After a number of burglaries, thefts and armed robberies were linked to the growing use of heroin, officials within Dane County and the city of Madison have made it their priority to finalize the Opiates Task Force.

Mayor Paul Soglin’s operating budget sets aside $45,000 to the taskforce in combination with a little more than $33,000 put forward from the county, Soglin’s spokesperson Katie Crawley said.

Crawley said the task force is a joint attempt to weed out the dangers heroin use poses to the community.

Madison Police Department spokesperson Joel DeSpain said heroin use has reached “epic proportions” and as a result, it is affecting all levels of law enforcement.

While MPD is not putting the task force together themselves, it has been pushing the task force’s induction for years, DeSpain said. He said he hopes their efforts will help to end the rampant heroin usage that has been at the root of so many crime-related problems.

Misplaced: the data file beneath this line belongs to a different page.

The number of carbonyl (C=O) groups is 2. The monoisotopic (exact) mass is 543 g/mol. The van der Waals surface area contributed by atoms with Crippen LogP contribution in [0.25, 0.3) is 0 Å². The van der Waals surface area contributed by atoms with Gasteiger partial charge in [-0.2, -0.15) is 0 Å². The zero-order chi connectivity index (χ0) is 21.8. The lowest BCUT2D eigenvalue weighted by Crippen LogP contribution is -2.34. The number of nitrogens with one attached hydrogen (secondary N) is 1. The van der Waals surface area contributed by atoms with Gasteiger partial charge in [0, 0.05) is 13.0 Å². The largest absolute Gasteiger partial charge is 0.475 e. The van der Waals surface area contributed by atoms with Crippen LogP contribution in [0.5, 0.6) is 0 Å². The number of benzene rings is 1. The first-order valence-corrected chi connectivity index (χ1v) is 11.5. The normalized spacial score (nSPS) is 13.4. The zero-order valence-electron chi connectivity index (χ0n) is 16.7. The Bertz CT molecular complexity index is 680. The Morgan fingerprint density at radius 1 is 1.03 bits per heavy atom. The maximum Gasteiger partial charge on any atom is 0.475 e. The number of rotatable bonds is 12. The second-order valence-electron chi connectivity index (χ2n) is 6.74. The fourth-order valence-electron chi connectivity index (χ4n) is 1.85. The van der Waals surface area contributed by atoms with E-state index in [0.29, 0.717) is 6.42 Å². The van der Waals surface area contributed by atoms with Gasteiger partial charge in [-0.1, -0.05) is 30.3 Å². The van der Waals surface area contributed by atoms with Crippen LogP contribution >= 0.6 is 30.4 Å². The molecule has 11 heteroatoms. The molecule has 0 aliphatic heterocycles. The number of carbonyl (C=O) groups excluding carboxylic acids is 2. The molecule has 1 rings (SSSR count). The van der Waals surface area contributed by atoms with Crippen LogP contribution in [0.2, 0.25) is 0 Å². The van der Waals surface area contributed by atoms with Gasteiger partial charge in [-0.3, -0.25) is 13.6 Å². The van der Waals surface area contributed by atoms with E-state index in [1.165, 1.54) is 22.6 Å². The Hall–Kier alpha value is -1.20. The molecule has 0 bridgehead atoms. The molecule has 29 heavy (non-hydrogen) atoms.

“This is not a problem that police officers can arrest ourselves out of; it’s a public health problem,” DeSpain said.

Dane County Executive Joe Parisi said the primary goal of the Opiates Task Force is to bring together numerous stakeholders throughout the city of Madison and Dane County and assess the opiates problem, both by looking for the source of the heroin as well as why the problem’s growth is occurring now.

“It’s extremely important now that we start to get a handle with this issue, deal with the issue of being addicted and look at prevention and education so that people understand the risks of addiction before they get involved with drugs,” Parisi said.

Because this plan is being administered by a union between the city and county, with help from the county health department, it cannot be implemented until it goes through both budget processes, Parisi said.

The county budget’s process goes through mid-November, meaning that it will not officially come together until the end of this year or the beginning of the next.